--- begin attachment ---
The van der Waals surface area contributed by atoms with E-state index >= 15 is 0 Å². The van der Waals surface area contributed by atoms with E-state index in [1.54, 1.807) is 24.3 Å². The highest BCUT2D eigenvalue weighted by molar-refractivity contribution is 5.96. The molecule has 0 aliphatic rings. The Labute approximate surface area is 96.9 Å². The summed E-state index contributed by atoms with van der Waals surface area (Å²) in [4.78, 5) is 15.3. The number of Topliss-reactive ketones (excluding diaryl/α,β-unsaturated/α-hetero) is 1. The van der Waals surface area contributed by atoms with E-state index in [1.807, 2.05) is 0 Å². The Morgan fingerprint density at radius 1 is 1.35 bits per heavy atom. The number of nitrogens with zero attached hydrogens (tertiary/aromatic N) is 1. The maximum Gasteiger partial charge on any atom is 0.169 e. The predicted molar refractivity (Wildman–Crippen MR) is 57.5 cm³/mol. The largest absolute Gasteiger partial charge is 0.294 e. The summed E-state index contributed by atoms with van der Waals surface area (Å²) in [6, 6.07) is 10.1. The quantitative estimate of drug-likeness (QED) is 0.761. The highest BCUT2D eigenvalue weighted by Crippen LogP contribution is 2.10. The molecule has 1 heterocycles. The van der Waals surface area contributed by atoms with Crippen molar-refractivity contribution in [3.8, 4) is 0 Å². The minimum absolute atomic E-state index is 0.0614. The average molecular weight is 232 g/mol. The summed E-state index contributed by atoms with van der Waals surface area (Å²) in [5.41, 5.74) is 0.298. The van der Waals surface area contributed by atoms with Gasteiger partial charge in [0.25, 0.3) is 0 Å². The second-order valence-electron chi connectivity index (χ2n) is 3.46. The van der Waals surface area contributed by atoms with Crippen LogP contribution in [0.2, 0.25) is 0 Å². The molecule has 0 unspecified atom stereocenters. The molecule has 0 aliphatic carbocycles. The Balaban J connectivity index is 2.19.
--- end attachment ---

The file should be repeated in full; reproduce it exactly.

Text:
The van der Waals surface area contributed by atoms with E-state index >= 15 is 0 Å². The van der Waals surface area contributed by atoms with E-state index in [1.54, 1.807) is 24.3 Å². The highest BCUT2D eigenvalue weighted by molar-refractivity contribution is 5.96. The molecule has 0 aliphatic rings. The Labute approximate surface area is 96.9 Å². The summed E-state index contributed by atoms with van der Waals surface area (Å²) in [4.78, 5) is 15.3. The number of Topliss-reactive ketones (excluding diaryl/α,β-unsaturated/α-hetero) is 1. The van der Waals surface area contributed by atoms with E-state index in [1.807, 2.05) is 0 Å². The Morgan fingerprint density at radius 1 is 1.35 bits per heavy atom. The number of nitrogens with zero attached hydrogens (tertiary/aromatic N) is 1. The maximum Gasteiger partial charge on any atom is 0.169 e. The predicted molar refractivity (Wildman–Crippen MR) is 57.5 cm³/mol. The largest absolute Gasteiger partial charge is 0.294 e. The summed E-state index contributed by atoms with van der Waals surface area (Å²) in [6, 6.07) is 10.1. The quantitative estimate of drug-likeness (QED) is 0.761. The highest BCUT2D eigenvalue weighted by Crippen LogP contribution is 2.10. The molecule has 1 heterocycles. The van der Waals surface area contributed by atoms with Crippen molar-refractivity contribution in [3.8, 4) is 0 Å². The minimum absolute atomic E-state index is 0.0614. The average molecular weight is 232 g/mol. The summed E-state index contributed by atoms with van der Waals surface area (Å²) in [5.41, 5.74) is 0.298. The van der Waals surface area contributed by atoms with Gasteiger partial charge in [0.25, 0.3) is 0 Å². The second-order valence-electron chi connectivity index (χ2n) is 3.46. The van der Waals surface area contributed by atoms with Crippen LogP contribution in [0.2, 0.25) is 0 Å². The molecule has 0 unspecified atom stereocenters. The molecule has 0 aliphatic carbocycles. The Balaban J connectivity index is 2.19.